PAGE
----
The Spectator, Volumes 1, 2 and 3 eBook

This eBook from the Gutenberg Project consists of approximately 3,418 pages of information about The Spectator, Volumes 1, 2 and 3.
of the Lovers; what I hope from this Remonstrance, is only that we plain People may not be served as if we were Idolaters; but that from the time of publishing this in your Paper, the Idols would mix Ratsbane only for their Admirers, and take more care of us who don’t love them.  I am, SIR, Yours, T.T. [2]


[Footnote 1:  just before]

[Footnote 2:  This letter is ascribed to Laurence Eusden.]

* * * * *


This to give Notice,
That the three Criticks
who last
Sunday settled the Characters
of my Lord
Rochester and Boileau,
in the Yard of a Coffee House in Fuller’s Rents,
will meet this next Sunday at the same Time and Place,
to finish the Merits of several Dramatick Writers: 
And will also make an End of
the Nature of True Sublime.

* * * * *

No. 88.  Monday, June 11, 1711.  Steele.

      ‘Quid Domini facient, audent cum tulia Fures?’


  May 30, 1711.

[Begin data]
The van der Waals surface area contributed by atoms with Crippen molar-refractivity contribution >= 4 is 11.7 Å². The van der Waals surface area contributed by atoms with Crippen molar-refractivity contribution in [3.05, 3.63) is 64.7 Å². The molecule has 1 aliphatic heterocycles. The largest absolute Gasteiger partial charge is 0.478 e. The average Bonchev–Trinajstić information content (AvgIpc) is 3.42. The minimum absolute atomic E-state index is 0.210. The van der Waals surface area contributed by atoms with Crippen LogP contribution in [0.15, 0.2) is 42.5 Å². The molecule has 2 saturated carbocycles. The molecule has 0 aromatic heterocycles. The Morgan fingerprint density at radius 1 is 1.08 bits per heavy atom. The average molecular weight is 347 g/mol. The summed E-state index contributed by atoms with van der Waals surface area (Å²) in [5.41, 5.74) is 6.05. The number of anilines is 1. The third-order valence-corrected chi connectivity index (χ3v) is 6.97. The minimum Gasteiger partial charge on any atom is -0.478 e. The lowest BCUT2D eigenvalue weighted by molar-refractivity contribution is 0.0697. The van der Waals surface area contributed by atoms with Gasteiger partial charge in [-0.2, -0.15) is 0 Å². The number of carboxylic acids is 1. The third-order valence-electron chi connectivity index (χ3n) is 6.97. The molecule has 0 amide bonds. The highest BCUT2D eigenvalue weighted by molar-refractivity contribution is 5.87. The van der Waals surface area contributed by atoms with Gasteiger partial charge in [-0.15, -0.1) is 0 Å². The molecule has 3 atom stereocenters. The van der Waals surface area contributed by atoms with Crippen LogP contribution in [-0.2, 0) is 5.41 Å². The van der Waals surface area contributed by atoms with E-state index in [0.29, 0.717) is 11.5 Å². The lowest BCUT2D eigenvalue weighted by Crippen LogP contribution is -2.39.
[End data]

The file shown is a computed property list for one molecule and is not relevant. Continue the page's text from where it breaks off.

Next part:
I have no small Value for your Endeavours to lay before the World what may escape their Observation, and yet highly conduces to their Service.  You have, I think, succeeded very well on many Subjects; and seem to have been conversant in very different Scenes of Life.  But in the Considerations of Mankind, as a SPECTATOR, you should not omit Circumstances which relate to the inferior Part of the World, any more than those which concern the greater.  There is one thing in particular which I wonder you have not touched upon, and that is the general Corruption of Manners in the Servants of Great Britain.  I am a Man that have travelled and seen many Nations, but have for seven Years last past resided constantly in London, or within twenty Miles of it:  In this Time I have contracted a numerous Acquaintance among the best Sort of People, and have hardly found one of them happy in their Servants.  This is matter of great Astonishment to Foreigners, and all such as have visited Foreign Countries; especially since we cannot but observe, That there is no Part of the World where Servants have those Privileges and Advantages as in England: They have no where else such plentiful Diet, large Wages, or indulgent Liberty:  There is no Place wherein they labour less, and yet where they are so little respectful, more wasteful, more negligent, or where they so frequently change their Masters.  To this I attribute, in a great measure, the frequent Robberies and Losses which we suffer on the high Road and in our own Houses.  That indeed which gives me the present Thought of this kind, is, that a careless Groom of mine has spoiled me the prettiest Pad in the World with only riding him ten Miles,
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